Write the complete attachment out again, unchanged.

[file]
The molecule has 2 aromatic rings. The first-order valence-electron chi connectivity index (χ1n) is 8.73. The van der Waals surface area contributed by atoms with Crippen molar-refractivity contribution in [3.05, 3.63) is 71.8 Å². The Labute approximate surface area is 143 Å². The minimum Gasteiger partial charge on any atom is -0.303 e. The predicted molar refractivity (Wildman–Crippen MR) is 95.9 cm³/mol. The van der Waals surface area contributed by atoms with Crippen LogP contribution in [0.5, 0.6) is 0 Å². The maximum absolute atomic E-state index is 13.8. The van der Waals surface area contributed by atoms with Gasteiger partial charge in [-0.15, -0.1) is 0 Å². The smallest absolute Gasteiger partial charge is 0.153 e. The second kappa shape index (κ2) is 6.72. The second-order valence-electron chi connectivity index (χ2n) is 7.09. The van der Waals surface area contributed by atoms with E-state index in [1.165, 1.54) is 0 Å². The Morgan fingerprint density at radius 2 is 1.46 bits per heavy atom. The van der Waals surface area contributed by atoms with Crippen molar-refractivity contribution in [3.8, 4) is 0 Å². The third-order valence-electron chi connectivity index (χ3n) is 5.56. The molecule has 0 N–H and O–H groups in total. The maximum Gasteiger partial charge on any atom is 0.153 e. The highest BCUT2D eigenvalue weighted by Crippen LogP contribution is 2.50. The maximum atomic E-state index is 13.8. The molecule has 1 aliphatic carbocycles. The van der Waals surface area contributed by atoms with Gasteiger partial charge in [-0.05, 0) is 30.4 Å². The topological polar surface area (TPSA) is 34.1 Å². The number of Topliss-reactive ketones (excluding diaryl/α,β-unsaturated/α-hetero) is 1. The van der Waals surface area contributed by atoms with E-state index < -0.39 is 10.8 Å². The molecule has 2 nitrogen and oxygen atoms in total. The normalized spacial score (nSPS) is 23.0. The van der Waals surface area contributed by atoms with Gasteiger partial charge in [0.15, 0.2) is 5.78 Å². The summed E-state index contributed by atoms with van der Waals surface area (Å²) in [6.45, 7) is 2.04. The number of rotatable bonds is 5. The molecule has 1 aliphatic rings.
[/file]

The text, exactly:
The molecule has 2 aromatic rings. The first-order valence-electron chi connectivity index (χ1n) is 8.73. The van der Waals surface area contributed by atoms with Crippen molar-refractivity contribution in [3.05, 3.63) is 71.8 Å². The Labute approximate surface area is 143 Å². The minimum Gasteiger partial charge on any atom is -0.303 e. The predicted molar refractivity (Wildman–Crippen MR) is 95.9 cm³/mol. The van der Waals surface area contributed by atoms with Crippen LogP contribution in [0.5, 0.6) is 0 Å². The maximum absolute atomic E-state index is 13.8. The van der Waals surface area contributed by atoms with Gasteiger partial charge in [-0.15, -0.1) is 0 Å². The smallest absolute Gasteiger partial charge is 0.153 e. The second kappa shape index (κ2) is 6.72. The second-order valence-electron chi connectivity index (χ2n) is 7.09. The van der Waals surface area contributed by atoms with E-state index in [1.165, 1.54) is 0 Å². The Morgan fingerprint density at radius 2 is 1.46 bits per heavy atom. The van der Waals surface area contributed by atoms with Crippen molar-refractivity contribution in [3.8, 4) is 0 Å². The third-order valence-electron chi connectivity index (χ3n) is 5.56. The molecule has 0 N–H and O–H groups in total. The maximum Gasteiger partial charge on any atom is 0.153 e. The highest BCUT2D eigenvalue weighted by Crippen LogP contribution is 2.50. The maximum atomic E-state index is 13.8. The molecule has 1 aliphatic carbocycles. The van der Waals surface area contributed by atoms with Gasteiger partial charge in [-0.05, 0) is 30.4 Å². The topological polar surface area (TPSA) is 34.1 Å². The number of Topliss-reactive ketones (excluding diaryl/α,β-unsaturated/α-hetero) is 1. The van der Waals surface area contributed by atoms with E-state index < -0.39 is 10.8 Å². The molecule has 2 nitrogen and oxygen atoms in total. The normalized spacial score (nSPS) is 23.0. The van der Waals surface area contributed by atoms with Gasteiger partial charge in [0.15, 0.2) is 5.78 Å². The summed E-state index contributed by atoms with van der Waals surface area (Å²) in [6.45, 7) is 2.04. The number of rotatable bonds is 5. The molecule has 1 aliphatic rings.